Australian Health Fund Coalition Speaks out Against Medicare

In 1984, Australia saw the introduction of its federally funded health insurance system. Medicare was designed as a protective system for universal access to health care, irrespective of the beneficiaries’ income level, age, gender, or location. Nearly two decades later, however, it seems like the system has failed – or at least that’s what a recently formed alliance of private health funds seems to be saying. The representatives of the private system claim that Medicare is doing nothing to improve the conditions for access. What is more, they are actually claiming that the public system, as it stands today, is actually creating an ever deeper gap between Australia’s rich and its poor. The group of private health insurers is citing numerous issues with Medicare. Some of the most concerning involve universal accessibility, the increased costs that patients need to support out of their own pockets, as well as a general lack of access to resources, which public hospitals face. They are also bringing into the debate the often cited problem of endless waiting lists for access to health care in public facilities.

Medicare was launched with the declared mission to improve the standards of medical care in Australia. It aimed to provide higher quality services to one and all; to this end, the system takes care of all the costs that patients produce, when seeking medical care in public hospitals. Both general practitioners and specialized doctors receive subsidies through this system. However, according to the recently released report by the health fund group, the actual situation in the field couldn’t be further from those ideals: patients that are financially well-off receive far better medical care than those who can’t afford it. According to the same report, there is no stable picture of general practitioners bulk billing rate, as they differ widely from one area of the country to another. In some parts of Australia, 49 per cent of GPs bulk bill, while in others the ratio goes up to 96 per cent. To boot, gap fees are also on the up and up, having gone up by $16.5 from 2007 to 2012 (namely from $30 to $46.50).

The problem with waiting lists is also worth taking into consideration. Publicly insured patients in some areas of the country need to sit out long waiting times in order to gain access to elective surgery. Although it’s called ‘elective’, this class of interventions includes important operations, such as hip and knee replacements. The same survey cited above has found that in financially disadvantaged areas, the average waiting time is longer by 13 days than in more economically stable parts of Australia.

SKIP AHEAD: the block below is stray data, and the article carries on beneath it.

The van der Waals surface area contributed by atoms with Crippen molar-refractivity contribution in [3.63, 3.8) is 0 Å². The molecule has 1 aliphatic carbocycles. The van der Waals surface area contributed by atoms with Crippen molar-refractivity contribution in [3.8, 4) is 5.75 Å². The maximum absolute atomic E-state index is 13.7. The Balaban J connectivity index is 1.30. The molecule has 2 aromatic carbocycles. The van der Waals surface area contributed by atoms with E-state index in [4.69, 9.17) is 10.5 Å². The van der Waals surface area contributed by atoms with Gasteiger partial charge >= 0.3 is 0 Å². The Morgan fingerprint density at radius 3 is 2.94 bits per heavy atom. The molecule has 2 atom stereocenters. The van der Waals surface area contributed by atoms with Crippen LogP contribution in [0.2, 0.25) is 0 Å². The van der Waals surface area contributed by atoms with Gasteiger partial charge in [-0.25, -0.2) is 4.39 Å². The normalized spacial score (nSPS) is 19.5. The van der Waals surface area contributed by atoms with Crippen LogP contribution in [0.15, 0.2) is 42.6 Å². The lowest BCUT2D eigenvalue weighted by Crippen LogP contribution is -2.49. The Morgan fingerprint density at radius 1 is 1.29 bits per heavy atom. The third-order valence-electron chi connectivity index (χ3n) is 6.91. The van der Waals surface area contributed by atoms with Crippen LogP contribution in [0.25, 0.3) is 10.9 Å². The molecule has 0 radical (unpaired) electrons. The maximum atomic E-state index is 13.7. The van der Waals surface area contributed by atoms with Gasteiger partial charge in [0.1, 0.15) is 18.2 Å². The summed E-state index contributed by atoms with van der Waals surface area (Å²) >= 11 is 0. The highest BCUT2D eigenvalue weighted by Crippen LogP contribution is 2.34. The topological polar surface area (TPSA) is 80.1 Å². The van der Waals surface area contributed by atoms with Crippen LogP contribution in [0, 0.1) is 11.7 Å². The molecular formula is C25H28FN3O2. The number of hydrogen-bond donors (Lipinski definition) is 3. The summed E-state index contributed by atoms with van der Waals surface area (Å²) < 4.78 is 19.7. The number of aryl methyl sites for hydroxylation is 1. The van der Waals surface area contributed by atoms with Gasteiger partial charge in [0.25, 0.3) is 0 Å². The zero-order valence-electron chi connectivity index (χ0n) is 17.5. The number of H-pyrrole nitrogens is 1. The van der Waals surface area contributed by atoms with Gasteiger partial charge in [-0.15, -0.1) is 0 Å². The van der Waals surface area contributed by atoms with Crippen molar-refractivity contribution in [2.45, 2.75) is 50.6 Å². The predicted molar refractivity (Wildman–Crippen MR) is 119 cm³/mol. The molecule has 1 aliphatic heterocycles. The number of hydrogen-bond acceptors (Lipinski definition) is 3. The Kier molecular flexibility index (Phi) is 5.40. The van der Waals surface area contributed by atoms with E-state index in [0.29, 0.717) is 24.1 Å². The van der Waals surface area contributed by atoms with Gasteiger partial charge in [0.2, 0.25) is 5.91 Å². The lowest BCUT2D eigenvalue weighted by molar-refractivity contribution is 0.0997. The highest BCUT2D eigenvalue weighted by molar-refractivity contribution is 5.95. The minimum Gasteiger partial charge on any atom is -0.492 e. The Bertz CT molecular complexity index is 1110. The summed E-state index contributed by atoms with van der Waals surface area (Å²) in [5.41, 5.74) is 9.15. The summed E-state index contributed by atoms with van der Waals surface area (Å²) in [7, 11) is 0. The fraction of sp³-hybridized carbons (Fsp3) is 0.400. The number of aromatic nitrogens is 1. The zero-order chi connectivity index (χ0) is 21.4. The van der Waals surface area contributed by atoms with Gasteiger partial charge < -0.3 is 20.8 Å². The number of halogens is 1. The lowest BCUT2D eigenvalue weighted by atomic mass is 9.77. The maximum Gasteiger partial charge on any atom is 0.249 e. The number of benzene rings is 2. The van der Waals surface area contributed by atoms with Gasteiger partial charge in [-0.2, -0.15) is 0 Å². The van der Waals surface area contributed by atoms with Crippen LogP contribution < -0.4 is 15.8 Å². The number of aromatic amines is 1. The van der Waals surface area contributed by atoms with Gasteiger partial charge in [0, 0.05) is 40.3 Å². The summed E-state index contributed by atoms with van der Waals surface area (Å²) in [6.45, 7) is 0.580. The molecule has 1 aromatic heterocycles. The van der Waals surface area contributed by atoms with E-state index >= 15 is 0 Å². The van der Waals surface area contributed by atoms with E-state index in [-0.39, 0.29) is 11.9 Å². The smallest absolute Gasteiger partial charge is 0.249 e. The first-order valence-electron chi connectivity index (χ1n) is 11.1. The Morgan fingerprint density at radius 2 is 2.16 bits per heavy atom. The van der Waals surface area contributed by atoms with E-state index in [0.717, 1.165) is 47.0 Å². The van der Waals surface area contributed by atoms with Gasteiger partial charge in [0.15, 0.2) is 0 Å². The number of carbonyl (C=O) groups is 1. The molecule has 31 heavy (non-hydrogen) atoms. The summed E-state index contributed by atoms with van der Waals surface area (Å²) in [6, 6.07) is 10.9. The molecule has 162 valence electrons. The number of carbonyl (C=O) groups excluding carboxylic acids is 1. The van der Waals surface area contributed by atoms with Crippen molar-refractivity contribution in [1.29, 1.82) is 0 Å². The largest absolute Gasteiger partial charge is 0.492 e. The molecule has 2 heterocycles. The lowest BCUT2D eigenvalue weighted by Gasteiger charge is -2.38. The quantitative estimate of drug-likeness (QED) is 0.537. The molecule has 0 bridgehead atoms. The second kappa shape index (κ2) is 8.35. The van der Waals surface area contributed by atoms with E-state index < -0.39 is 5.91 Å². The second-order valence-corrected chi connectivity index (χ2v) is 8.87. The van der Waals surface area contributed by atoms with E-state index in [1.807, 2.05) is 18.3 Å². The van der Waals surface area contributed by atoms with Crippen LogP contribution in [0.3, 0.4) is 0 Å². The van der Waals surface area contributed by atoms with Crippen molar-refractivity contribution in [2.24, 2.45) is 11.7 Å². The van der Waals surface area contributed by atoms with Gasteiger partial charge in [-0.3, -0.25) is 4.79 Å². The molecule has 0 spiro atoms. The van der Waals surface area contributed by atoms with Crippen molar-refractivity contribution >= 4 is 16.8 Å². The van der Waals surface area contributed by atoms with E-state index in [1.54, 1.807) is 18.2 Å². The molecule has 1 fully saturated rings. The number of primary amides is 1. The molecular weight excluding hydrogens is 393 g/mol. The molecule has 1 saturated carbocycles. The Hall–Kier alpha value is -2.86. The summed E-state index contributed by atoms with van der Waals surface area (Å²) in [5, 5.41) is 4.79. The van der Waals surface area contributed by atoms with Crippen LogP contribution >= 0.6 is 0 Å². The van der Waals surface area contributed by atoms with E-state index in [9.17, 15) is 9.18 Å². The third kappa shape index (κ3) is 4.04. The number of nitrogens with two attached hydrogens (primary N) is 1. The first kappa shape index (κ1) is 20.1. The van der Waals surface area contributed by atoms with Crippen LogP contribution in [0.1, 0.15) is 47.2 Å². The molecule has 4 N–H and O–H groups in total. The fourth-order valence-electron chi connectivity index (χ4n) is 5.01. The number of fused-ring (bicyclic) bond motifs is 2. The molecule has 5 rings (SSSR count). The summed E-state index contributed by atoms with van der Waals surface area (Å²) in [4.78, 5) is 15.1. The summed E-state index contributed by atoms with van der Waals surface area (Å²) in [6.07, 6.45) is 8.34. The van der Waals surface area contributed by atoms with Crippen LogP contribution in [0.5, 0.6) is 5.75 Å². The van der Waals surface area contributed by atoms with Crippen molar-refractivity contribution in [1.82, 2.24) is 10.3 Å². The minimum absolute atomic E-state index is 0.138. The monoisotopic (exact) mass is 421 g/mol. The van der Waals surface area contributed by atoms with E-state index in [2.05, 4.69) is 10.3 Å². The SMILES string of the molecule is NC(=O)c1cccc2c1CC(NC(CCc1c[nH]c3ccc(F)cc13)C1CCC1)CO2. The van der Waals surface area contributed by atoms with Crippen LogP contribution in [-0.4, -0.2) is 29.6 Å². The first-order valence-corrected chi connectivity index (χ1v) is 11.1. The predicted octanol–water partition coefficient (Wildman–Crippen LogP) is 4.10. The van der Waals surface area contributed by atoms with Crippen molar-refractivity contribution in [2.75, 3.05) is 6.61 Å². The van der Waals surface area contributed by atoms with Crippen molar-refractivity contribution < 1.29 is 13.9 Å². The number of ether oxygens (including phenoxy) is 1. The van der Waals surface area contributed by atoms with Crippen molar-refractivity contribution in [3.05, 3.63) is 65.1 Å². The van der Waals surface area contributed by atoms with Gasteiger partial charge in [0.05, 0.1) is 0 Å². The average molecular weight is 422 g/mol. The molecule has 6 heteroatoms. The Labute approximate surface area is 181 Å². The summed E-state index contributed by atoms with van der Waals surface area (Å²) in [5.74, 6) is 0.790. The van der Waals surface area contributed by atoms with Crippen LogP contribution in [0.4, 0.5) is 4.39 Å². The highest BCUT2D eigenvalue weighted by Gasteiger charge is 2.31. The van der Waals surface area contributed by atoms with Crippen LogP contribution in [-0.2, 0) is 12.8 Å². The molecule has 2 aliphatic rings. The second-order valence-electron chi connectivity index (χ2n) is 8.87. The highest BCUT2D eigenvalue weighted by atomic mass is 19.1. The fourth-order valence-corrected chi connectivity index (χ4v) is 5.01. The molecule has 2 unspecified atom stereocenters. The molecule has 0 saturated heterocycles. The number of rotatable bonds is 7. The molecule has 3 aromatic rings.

The report goes on to list an ample array of inequities. Some affect people that suffer from chronic illnesses, while others are clearly disadvantageous toward those living in remote, or rural areas. The report’s authors are asking leaders on both sides of the political echelon to reconsider their current stance on Medicare and to implement changes within the system. Funds are being wasted in some areas of the country, according to the report – while in others chronic sufferers are being deprived of access to appropriate care, because of a lack of sustainable funding. At the same time, the report addresses the reality of current costs incurred by the average Australian. The figure stands at $1,070 per capita, which translates into $4,000 per the average household. Private health insurance is also taken in tow: the average cost stands at $3,000 per premium per year for private family health insurance. The addition of major out of pocket costs makes health care far from affordable down under. And if the politicians fail to reform Medicare – the report argues – the population is only going to be faced with more inequality, as time progresses.

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